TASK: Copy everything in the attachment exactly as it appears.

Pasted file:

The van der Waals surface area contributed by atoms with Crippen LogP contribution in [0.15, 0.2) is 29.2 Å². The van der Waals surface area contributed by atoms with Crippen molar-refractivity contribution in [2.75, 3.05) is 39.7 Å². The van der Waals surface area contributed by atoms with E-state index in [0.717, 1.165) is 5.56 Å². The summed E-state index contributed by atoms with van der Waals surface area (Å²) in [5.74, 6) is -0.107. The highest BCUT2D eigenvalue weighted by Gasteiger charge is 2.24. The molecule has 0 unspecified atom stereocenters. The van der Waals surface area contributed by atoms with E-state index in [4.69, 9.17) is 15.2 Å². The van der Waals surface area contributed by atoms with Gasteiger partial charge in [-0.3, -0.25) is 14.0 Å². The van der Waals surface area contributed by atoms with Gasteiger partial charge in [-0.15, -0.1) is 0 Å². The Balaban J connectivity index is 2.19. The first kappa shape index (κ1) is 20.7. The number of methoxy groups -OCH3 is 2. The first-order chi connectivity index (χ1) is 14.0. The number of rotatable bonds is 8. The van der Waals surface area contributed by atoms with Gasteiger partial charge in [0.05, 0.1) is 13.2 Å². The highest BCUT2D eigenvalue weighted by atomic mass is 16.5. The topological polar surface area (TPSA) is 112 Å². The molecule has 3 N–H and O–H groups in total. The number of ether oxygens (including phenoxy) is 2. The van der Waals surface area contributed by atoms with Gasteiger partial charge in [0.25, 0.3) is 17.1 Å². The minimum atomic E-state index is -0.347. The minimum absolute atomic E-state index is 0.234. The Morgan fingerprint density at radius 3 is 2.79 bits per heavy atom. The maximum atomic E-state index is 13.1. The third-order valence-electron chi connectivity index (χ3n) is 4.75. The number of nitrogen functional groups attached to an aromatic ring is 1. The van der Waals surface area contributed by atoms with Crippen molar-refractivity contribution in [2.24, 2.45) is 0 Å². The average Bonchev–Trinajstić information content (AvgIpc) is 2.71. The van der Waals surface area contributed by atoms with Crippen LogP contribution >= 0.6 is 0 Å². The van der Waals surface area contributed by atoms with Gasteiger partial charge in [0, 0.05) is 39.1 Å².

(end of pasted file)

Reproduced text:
The van der Waals surface area contributed by atoms with Crippen LogP contribution in [0.15, 0.2) is 29.2 Å². The van der Waals surface area contributed by atoms with Crippen molar-refractivity contribution in [2.75, 3.05) is 39.7 Å². The van der Waals surface area contributed by atoms with E-state index in [0.717, 1.165) is 5.56 Å². The summed E-state index contributed by atoms with van der Waals surface area (Å²) in [5.74, 6) is -0.107. The highest BCUT2D eigenvalue weighted by Gasteiger charge is 2.24. The molecule has 0 unspecified atom stereocenters. The van der Waals surface area contributed by atoms with E-state index in [4.69, 9.17) is 15.2 Å². The van der Waals surface area contributed by atoms with Gasteiger partial charge in [-0.3, -0.25) is 14.0 Å². The van der Waals surface area contributed by atoms with Gasteiger partial charge in [-0.15, -0.1) is 0 Å². The Balaban J connectivity index is 2.19. The first kappa shape index (κ1) is 20.7. The number of methoxy groups -OCH3 is 2. The first-order chi connectivity index (χ1) is 14.0. The number of rotatable bonds is 8. The van der Waals surface area contributed by atoms with Gasteiger partial charge in [0.05, 0.1) is 13.2 Å². The highest BCUT2D eigenvalue weighted by atomic mass is 16.5. The topological polar surface area (TPSA) is 112 Å². The molecule has 3 N–H and O–H groups in total. The number of ether oxygens (including phenoxy) is 2. The van der Waals surface area contributed by atoms with Gasteiger partial charge in [0.25, 0.3) is 17.1 Å². The minimum atomic E-state index is -0.347. The minimum absolute atomic E-state index is 0.234. The Morgan fingerprint density at radius 3 is 2.79 bits per heavy atom. The maximum atomic E-state index is 13.1. The third-order valence-electron chi connectivity index (χ3n) is 4.75. The number of nitrogen functional groups attached to an aromatic ring is 1. The van der Waals surface area contributed by atoms with Crippen molar-refractivity contribution in [2.24, 2.45) is 0 Å². The average Bonchev–Trinajstić information content (AvgIpc) is 2.71. The van der Waals surface area contributed by atoms with Crippen LogP contribution >= 0.6 is 0 Å². The van der Waals surface area contributed by atoms with Gasteiger partial charge in [0, 0.05) is 39.1 Å².